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September 10, 2015

On Thursday, October 22nd the Kansas City CFO group will host the fourth quarter breakfast series event at CBIZ MHM Kansas City, which will feature a panel of local Private Equity experts. This panel will focus on the Private Equity landscape in Kansas City and will address a variety of questions prepared by a moderator including: what equity investors are looking for (both for targets and from a financial statement standpoint), how the private equity market currently looks in Kansas City, and much more!

To register, visit: https://kccfoseriesprivateequity.eventbrite.com




September 1, 2015

Several of our past articles have focused on hospital employment of physicians and the related issue of physician compensation.  As we are all aware, any compensation arrangement between a hospital and physician must meet a litany of regulatory constraints, mainly those implicating the Stark Laws, the Anti-Kickback Statute, and the IRS regulations of not-for-profit entities.  Often, hospitals find the easiest way to avoid problems with Stark and the Anti-Kickback Statute is to meet the employment exception.   However, we have encountered a number of situations where a traditional employment model does not meet the needs of the physicians or the hospital.  In this article, we will discuss an alternative to traditional employment of physicians, a Professional Services Agreement ("PSA").  A PSA relies on the personal services exception and is gaining popularity for reasons discussed below.

Overview of a PSA Relationship

A PSA model allows a physician practice to remain intact, while assigning to the hospital the right to bill and collect professional fee-for-service revenue. The hospital then compensates the physician practice for the clinical services at a Fair Market Value rate.  As a result, the hospital becomes the practice's sole source of professional revenue and the hospital is then responsible to negotiate contracts and collect payments from third party payors and patients.

Typically, all clinical providers (physicians and non-physician providers) remain employed by the physician practice. The structure of the PSA payment can be customized to the needs of the parties, but is generally based upon work relative value units ("wRVUs") and a defined conversion factor, as agreed upon by the parties. It is important to consider what items will be reflected in the wRVU conversion factor. The rate can be set to include only compensation for professional services rendered, or can be "built up" to include consideration of benefits such as payroll taxes, retirement benefits and malpractice.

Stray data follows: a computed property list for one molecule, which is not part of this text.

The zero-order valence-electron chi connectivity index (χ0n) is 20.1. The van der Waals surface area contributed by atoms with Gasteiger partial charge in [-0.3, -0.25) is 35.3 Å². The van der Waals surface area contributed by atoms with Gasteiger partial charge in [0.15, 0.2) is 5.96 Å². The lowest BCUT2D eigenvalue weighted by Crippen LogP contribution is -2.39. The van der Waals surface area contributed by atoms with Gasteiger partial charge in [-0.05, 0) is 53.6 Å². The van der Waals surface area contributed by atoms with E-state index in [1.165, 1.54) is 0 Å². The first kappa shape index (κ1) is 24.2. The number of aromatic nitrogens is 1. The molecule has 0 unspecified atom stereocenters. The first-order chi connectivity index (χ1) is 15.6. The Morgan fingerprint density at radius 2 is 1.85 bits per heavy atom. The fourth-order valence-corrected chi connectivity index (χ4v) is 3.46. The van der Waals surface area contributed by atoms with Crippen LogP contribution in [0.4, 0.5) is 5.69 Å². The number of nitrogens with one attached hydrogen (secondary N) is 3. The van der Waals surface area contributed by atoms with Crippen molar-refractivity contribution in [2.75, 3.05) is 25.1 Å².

In addition to professional clinical services, the hospital may choose to contract for support services and overhead from the physician practice. Support services and overhead can be structured in a variety of ways to allow the necessary resources to provide clinical services.  For any such services or costs contracted through the physician practice, we typically see a Management Services Agreement or other contract.

The hospital has the option of purchasing hard assets from the practice, or leasing them, at fair market value.  Likewise, the hospital can either employ the non-clinical staff directly, or lease them from the physician practice. In addition, the hospital can directly assume overhead expenses, such as rent, utilities, billing fees, supplies and malpractice, or reimburse the physician practice for appropriate expenses. Such expenses can be reimbursed based upon actual invoice cost, set at a "not to exceed" reimbursement, or can be paid directly by the hospital. Any expense that will not be directly controlled by the hospital should be addressed in an agreed upon budget and reviewed annually. 

Reasons to Consider a PSA

Many physicians are reluctant to enter into a full employment agreement for a variety of reasons. Some physicians find that PSAs are advantageous because they are able to keep their physician practice entity and maintain some level of control over the following:
 
• Distribution of physician compensation
• Retirement benefits and other discretionary expenses/benefits
• Leverage from other physicians and mid-level providers

In addition, similar to employment, the risk of collections is transferred to the hospital and the physician practice is insulated from payor contracting, payor mix and indigent or charity care.

Hospitals benefit from a PSA model because it allows them the opportunity to align with physicians in situations where employment has not been a viable option.  Hospitals often view the PSA model as a transitional model, with the hope of future employment. 

Compliance and Fair Market Value